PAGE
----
Standing in the cemetery, I struck up a conversation with a pallbearer.
He said the pandemic, which shuttered his business for a couple of months, provided him
"a very expensive sabbatical."
"But I had no idea how much I needed it," he continued.
"I finally had time to reflect on my priorities, take stock of my life," which is quite a thing to say surrounded by thousands of dead people.
But just as he was about to elaborate, the funeral director interrupted...apparently the corpse had somewhere he had to be.
We have to keep business on schedule, you know.
So once again, the important yielded to the urgent.
Standing in this sanctuary, I struck up a conversation with Kjrste Hillig.
She had just finished resetting our space so beautifully for Advent...or had she?
Should she add a banner in that open space behind the lectern until the tree gets put up?
It looked so empty...she decided, wisely, to leave it be, but kept second guessing herself.
The urge to fill the void was strong, but I applauded her restraint, because I am a hypocrite who has never left half an inch of room in a moving truck in my life.
There are others who cram everything they can into a vacation schedule, or a presentation, or a website, or a workday, or beneath a Christmas tree.
What is so terrifying about nothing?
The doctor will tell you that your airway and arteries need to be clear, not clogged.
Your mother will tell you to pick up the mess on your bedroom floor and put it away so that you can walk safely from your bed to the bathroom.
So why do we jam so much into our storage units and schedules and then go chasing after more?
Are we afraid that if we leave too much room in our lives that God might show up and ruin everything?
Did you keep track of all those politicians and priests and positions at the beginning of today's gospel reading?
Neither did I.
Those first two verses read like a rapid fire legal disclaimer at the end of a radio commercial.
That's by design.
Luke, in his brilliance, stuffs history into a suitcase he has to sit on to make it all fit, all to set up a sudden turn: the word of God came to none of them.
Instead, it showed up to John in the wide open wilderness, and Luke's dense prose yields to Isaiah's poetry.
Luke declutters the page as a visual cue to lead us from busy palace and bustling temple to the eerie quiet and vast emptiness of the desert.
Out there, God has room to move and we have room to see it.
God's word is a bulldozer, leveling the landscape...lifting valleys, flattening mountains, exactly as Mary rhapsodized God reworking society: lifting the lowly, flattening the wealthy and the proud, decluttering the world of what's not as important as we imagine.
Prepare the way, John shouts, because none of the famous power brokers would dare.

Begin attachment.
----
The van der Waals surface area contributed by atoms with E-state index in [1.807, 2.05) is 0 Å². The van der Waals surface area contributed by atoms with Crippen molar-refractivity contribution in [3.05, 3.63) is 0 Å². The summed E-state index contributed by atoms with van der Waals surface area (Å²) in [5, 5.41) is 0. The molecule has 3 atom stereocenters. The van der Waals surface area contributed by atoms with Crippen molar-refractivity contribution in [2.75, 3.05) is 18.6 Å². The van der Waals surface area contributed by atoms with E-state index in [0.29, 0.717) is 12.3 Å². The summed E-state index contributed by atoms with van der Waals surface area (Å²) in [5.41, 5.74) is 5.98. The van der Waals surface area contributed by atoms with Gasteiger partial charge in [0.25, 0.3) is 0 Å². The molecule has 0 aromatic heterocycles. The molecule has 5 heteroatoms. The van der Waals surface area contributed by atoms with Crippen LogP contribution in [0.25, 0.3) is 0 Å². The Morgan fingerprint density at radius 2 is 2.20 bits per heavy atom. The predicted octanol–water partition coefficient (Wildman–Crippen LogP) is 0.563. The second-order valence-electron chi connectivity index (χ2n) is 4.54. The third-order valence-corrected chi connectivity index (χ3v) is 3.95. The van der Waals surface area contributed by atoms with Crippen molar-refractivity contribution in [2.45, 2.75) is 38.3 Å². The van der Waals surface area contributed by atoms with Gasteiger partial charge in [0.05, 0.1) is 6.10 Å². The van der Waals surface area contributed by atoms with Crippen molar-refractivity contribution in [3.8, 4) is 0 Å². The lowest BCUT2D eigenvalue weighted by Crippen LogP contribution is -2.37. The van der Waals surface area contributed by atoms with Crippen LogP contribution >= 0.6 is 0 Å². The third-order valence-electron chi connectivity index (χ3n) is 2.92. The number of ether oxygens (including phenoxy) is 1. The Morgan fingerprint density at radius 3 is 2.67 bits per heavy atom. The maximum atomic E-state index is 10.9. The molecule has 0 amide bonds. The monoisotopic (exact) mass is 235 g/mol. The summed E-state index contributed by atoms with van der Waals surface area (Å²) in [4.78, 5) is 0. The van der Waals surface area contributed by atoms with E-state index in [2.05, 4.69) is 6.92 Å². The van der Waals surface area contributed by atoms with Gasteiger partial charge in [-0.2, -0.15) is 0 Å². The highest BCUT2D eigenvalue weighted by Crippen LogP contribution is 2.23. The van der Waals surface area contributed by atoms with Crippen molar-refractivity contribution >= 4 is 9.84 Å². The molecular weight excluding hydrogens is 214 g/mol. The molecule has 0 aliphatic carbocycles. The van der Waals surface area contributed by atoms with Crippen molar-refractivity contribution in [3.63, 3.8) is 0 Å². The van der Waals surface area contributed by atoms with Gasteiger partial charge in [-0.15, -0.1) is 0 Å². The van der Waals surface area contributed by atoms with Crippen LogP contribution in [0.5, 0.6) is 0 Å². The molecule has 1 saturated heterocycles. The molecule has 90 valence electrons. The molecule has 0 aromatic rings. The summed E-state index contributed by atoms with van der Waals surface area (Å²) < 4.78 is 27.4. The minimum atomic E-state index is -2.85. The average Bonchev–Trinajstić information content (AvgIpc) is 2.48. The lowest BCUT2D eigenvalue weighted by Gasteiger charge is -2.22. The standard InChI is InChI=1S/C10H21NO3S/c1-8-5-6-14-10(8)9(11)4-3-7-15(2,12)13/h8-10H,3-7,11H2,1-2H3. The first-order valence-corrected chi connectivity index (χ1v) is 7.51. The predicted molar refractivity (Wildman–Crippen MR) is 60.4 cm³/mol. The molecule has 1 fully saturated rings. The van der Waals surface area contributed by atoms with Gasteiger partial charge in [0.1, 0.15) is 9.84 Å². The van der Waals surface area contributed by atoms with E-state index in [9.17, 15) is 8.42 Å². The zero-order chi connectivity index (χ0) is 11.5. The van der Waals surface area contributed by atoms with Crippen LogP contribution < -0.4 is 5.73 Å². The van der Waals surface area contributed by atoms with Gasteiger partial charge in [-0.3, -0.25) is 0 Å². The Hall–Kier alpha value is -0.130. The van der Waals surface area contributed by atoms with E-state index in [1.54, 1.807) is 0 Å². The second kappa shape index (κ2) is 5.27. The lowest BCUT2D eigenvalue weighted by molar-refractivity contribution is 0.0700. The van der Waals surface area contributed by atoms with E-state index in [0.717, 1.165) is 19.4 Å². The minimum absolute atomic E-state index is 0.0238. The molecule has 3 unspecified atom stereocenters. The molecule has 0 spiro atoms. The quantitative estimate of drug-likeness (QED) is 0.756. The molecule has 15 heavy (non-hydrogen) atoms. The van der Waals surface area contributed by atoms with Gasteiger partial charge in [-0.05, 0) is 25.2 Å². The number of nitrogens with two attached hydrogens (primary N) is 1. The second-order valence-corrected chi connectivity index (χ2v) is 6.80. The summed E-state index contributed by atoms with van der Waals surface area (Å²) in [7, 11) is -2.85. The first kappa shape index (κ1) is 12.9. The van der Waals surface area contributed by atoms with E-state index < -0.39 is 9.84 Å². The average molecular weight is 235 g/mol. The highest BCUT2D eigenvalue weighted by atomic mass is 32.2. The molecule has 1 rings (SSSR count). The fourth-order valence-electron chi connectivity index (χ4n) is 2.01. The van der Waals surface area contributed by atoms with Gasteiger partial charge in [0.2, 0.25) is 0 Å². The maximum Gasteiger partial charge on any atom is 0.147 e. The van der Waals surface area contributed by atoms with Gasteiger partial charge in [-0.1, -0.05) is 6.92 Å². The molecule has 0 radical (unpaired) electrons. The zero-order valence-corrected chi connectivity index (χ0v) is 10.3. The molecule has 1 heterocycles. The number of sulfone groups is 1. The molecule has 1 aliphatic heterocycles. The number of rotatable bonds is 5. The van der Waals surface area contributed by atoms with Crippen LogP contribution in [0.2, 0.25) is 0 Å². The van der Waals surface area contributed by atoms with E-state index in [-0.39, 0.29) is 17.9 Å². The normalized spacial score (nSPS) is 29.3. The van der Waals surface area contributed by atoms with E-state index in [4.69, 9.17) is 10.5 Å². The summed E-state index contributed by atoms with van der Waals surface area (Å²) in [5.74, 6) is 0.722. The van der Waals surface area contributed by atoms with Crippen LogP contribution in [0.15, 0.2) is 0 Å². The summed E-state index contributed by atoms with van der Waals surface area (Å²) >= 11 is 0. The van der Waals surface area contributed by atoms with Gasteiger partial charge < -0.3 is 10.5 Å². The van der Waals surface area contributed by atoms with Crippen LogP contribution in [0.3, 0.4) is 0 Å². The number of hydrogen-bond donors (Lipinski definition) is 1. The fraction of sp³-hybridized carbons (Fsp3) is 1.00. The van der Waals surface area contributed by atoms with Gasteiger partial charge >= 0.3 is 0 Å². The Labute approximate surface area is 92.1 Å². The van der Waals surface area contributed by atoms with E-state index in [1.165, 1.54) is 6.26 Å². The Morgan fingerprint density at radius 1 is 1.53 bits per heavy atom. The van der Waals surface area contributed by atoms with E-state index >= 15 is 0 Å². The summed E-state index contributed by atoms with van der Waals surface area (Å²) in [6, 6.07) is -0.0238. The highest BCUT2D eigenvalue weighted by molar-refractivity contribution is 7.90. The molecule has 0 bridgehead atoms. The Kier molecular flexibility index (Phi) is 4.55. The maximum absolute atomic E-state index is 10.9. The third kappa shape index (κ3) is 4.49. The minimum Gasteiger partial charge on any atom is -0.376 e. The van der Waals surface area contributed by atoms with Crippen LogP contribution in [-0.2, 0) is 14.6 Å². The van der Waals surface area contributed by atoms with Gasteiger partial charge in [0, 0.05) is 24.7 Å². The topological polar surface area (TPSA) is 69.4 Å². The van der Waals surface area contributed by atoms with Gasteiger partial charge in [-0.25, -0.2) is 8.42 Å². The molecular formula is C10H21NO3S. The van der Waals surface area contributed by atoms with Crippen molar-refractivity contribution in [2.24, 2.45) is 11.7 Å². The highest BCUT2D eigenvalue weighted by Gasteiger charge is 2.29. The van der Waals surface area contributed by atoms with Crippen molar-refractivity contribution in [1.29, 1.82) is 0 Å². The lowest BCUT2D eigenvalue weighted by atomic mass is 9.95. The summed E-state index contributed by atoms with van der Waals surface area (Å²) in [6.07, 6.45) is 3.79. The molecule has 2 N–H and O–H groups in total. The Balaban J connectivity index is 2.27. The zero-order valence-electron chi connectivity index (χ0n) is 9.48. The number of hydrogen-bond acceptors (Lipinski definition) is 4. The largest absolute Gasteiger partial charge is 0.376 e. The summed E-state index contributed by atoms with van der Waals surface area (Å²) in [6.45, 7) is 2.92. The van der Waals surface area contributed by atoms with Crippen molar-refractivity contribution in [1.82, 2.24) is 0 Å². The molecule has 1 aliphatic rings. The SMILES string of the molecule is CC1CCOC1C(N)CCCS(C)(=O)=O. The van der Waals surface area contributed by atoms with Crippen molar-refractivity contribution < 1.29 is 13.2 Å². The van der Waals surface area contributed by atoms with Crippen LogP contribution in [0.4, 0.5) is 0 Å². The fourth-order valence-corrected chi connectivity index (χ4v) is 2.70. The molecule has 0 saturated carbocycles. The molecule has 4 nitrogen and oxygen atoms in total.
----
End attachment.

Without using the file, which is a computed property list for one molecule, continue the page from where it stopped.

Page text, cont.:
Clear a path, John echoes,in your room and your schedule and your society and your home and your holiday and your mind and your heart and your over-managed life.
Wash all your garbage away in the river; climb off the hamster wheel and let God push all the noise and poison and self-inflicted pain out of your life and out of your way.
John calls it the forgiveness of sins.
But year end reports are due, and family is coming, and the holidays add more demands, and we have to make up for time lost to the pandemic because...why?
So we can make a name for ourselves and qualify to be included in the first two verses that no one remembers?
The Advent wreath developed in northern Europe as a way to light the house in winter.
It's a circle because it was originally a wheel, removed from a cart or wagon that couldn't make it through so much snow, so people turned it into a seasonal chandelier instead,
marking time through the nothing until the light returned.
Winter is a lot like John the Baptist: it summons us to the wilderness and scares people away to ther places like busyness and denial and Southern California.
Wisconsin native Parker Palmer writes:
Despite all appearances, of course, nature is not dead in winter—it has gone underground to renew itself and prepare for spring.
Winter is a time when we are admonished, and even inclined, to do the same for ourselves.
But, for me, winter has an even greater gift to give.
It comes when the sky is clear, the sun brilliant, the trees bare, and the first snow yet to come.
It is the gift of utter clarity.
In winter, one can walk into woods that had been opaque with summer growth only a few months earlier and see the trees clearly, singly and together, and see the ground that they are rooted in.
A few months ago, my father died.
He was more than a good man, and these months have been a long, hard winter for me.
But in the midst of ice and loss, I have found a certain clarity that I lacked when he was alive.
I see now what was concealed when the greenness of his love surrounded me—how I counted on him to help me cushion life's harsher blows...
But as time has gone on, I have seen something deeper still: it never was my father absorbing those blows but a larger and deeper grace that he taught me to rely on.
When my father was alive, I confused the teaching with the teacher.
Now my teacher is gone, but the grace is still there, and my clarity about that fact has allowed his teaching to take deeper root in me.
Winter clears the landscape, however brutally, giving us a chance to see ourselves and each other more clearly, to see the very ground of our being.
The terrifying threat of John is the beautiful promise of Advent: all the clatter and clutter in our lives, all the stuff, material and emotional and more, that we complain about and cling to, the stuff we both loathe and love, will all be cleared out, with or without our help or welcome, and finally all flesh shall see the salvation of God.